The minute they're seen as "less than" human beings, or not human beings at all, is when the code of ethics will really hit the fan.

This is just one of the reasons why the thread's original question is actually a very important one.
 

maxwel

Senior Member
Apr 18, 2013
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#18
The problem is not in finding an answer to the question.


The problem is that we have to ask these kinds of questions at all.
 

seoulsearch

Senior Member
May 23, 2009
10,773
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#19
They develop, grow, and live in a completely different time and environment, so their life's experiences and outlook would be quite different.
This reminds me of a movie... I'm thinking it was "The Island"? (Sorry... I'm quite fascinated by this subject and have watched several films with clones as part of the story line.)

In the film I'm thinking of, wealthy patrons paid a corporation to raise clones of themselves in order to replace whatever they might need in the future. Some things were obvious--a heart transplant, or lungs that had been ravaged by cancer.

But what about a model who is in an accident, or her skin just isn't as smooth as it used to be? Forget a facelift. She had the corporation produce a clone for her so that she could have completely new, youthfully dewy skin.

I could be confusing movies, but I remember in one, a wealthy infertile couple (the wife could not produce a child on her own) had the wife cloned, and the clone was able to produce a child from their own genetic material, all within a lab.

The couple was told that the clones remained in vegetative states and never came to awareness or consciousness.

But in reality, the scientists found that without a full human interaction and experience, the clones failed to develop, and anything they produced was unusable. So, this couple fully believed that the wife's clone was raised in a state of complete unconsciousness, and yet was able to produce their child.

In reality, the wife's clone had to be raised in a controlled lab that replicated the human experience (including regular socialization with other clones and the scientists) so that she could grow as a complete human being. They impregnated her, allowed her to carry to full gestation, then aided her in giving birth--and killed her immediately after the baby was born.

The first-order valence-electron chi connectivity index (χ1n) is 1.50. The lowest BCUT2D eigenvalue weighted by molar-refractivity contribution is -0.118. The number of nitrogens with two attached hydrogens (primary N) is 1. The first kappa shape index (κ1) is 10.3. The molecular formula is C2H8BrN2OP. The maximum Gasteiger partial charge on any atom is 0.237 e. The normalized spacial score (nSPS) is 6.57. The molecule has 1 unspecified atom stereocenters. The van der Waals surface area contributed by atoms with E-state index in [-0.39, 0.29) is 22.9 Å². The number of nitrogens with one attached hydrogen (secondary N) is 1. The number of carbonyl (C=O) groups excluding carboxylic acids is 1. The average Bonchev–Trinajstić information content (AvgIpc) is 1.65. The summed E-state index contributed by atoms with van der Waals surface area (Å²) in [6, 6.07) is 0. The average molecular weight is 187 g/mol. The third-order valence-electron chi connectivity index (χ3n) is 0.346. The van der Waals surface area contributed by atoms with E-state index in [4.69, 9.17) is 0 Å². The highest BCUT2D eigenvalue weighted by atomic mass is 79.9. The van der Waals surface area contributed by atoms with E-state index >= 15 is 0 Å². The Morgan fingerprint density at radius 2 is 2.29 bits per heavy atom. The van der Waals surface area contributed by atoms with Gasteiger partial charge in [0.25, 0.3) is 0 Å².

The most heartbreaking scene is that this exhausted young woman eagerly asked the nurse if she could hold her baby, and the nurse shook her head no. The young woman's IV's were filled with lethal substances, and she died nearly immediately after that, while watching a nurse hold on to her baby. She was never allowed to even touch her own child.

To me, the case of a cloned human being is a lot like an unborn child.

If people believe a clone is just a mass of cells and not a true human being with no soul, it'll be easy for them to raise, harvest, and subsequently murder the clones after they've taken what they want (just like other animals.)

I personally do not believe God would agree with this, but that's just me. I just hope they get the ethical issues squared away BEFORE cloning become the norm in our society.
 
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seoulsearch

Senior Member
May 23, 2009
10,773
353
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#20
The problem is not in finding an answer to the question.


The problem is that we have to ask these kinds of questions at all.
One of the reasons I'm so interested in this subject is that, as an adoptee, I've come to find out that one of the reasons these things even become possible is because some people are desperate to have children... But it HAS to be "THEIR OWN" children, and they will go to any means to get that.

People like this are part of why these types of boundaries get pushed so far.

I can't judge or fault anyone for what they're going through. But I've encountered adoptees who greatly resented the fact that they never had a biological relative and would go to any length necessary to finally have a their own biological child.

Conversely, I have also known people who are so repulsed by the idea of adopting a child that is "not their own" that they would rather have one grown in a lab--just as long as it was "theirs."